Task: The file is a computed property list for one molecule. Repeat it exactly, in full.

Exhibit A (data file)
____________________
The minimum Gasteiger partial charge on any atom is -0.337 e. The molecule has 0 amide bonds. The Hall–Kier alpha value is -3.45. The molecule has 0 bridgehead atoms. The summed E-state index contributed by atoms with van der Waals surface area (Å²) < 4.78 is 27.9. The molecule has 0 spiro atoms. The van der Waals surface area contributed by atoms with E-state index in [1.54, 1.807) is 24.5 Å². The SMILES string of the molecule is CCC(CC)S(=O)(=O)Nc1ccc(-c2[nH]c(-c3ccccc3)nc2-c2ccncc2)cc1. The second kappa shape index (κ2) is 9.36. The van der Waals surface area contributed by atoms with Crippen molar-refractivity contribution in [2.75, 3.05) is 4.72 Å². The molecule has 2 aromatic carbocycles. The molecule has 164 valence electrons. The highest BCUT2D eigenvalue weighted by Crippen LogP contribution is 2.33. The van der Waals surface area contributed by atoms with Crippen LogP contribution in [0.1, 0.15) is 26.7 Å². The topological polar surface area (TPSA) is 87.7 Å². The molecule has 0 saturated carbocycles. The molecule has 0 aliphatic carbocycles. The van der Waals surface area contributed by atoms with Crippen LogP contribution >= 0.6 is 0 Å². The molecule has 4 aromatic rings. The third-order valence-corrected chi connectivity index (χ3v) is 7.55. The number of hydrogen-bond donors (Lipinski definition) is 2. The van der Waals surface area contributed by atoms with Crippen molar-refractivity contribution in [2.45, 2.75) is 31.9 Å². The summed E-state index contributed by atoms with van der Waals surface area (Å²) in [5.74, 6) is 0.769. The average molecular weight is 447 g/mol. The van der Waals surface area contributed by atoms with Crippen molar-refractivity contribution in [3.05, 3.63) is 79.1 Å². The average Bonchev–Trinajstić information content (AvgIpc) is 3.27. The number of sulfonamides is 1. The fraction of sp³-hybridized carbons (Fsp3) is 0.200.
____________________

The minimum Gasteiger partial charge on any atom is -0.337 e. The molecule has 0 amide bonds. The Hall–Kier alpha value is -3.45. The molecule has 0 bridgehead atoms. The summed E-state index contributed by atoms with van der Waals surface area (Å²) < 4.78 is 27.9. The molecule has 0 spiro atoms. The van der Waals surface area contributed by atoms with E-state index in [1.54, 1.807) is 24.5 Å². The SMILES string of the molecule is CCC(CC)S(=O)(=O)Nc1ccc(-c2[nH]c(-c3ccccc3)nc2-c2ccncc2)cc1. The second kappa shape index (κ2) is 9.36. The van der Waals surface area contributed by atoms with Crippen molar-refractivity contribution in [2.75, 3.05) is 4.72 Å². The molecule has 2 aromatic carbocycles. The molecule has 164 valence electrons. The highest BCUT2D eigenvalue weighted by Crippen LogP contribution is 2.33. The van der Waals surface area contributed by atoms with Crippen LogP contribution in [0.1, 0.15) is 26.7 Å². The topological polar surface area (TPSA) is 87.7 Å². The molecule has 0 saturated carbocycles. The molecule has 0 aliphatic carbocycles. The van der Waals surface area contributed by atoms with Crippen LogP contribution >= 0.6 is 0 Å². The molecule has 4 aromatic rings. The third-order valence-corrected chi connectivity index (χ3v) is 7.55. The number of hydrogen-bond donors (Lipinski definition) is 2. The van der Waals surface area contributed by atoms with Crippen molar-refractivity contribution in [2.45, 2.75) is 31.9 Å². The summed E-state index contributed by atoms with van der Waals surface area (Å²) in [5.74, 6) is 0.769. The average molecular weight is 447 g/mol. The van der Waals surface area contributed by atoms with Crippen molar-refractivity contribution in [3.05, 3.63) is 79.1 Å². The average Bonchev–Trinajstić information content (AvgIpc) is 3.27. The number of sulfonamides is 1. The fraction of sp³-hybridized carbons (Fsp3) is 0.200.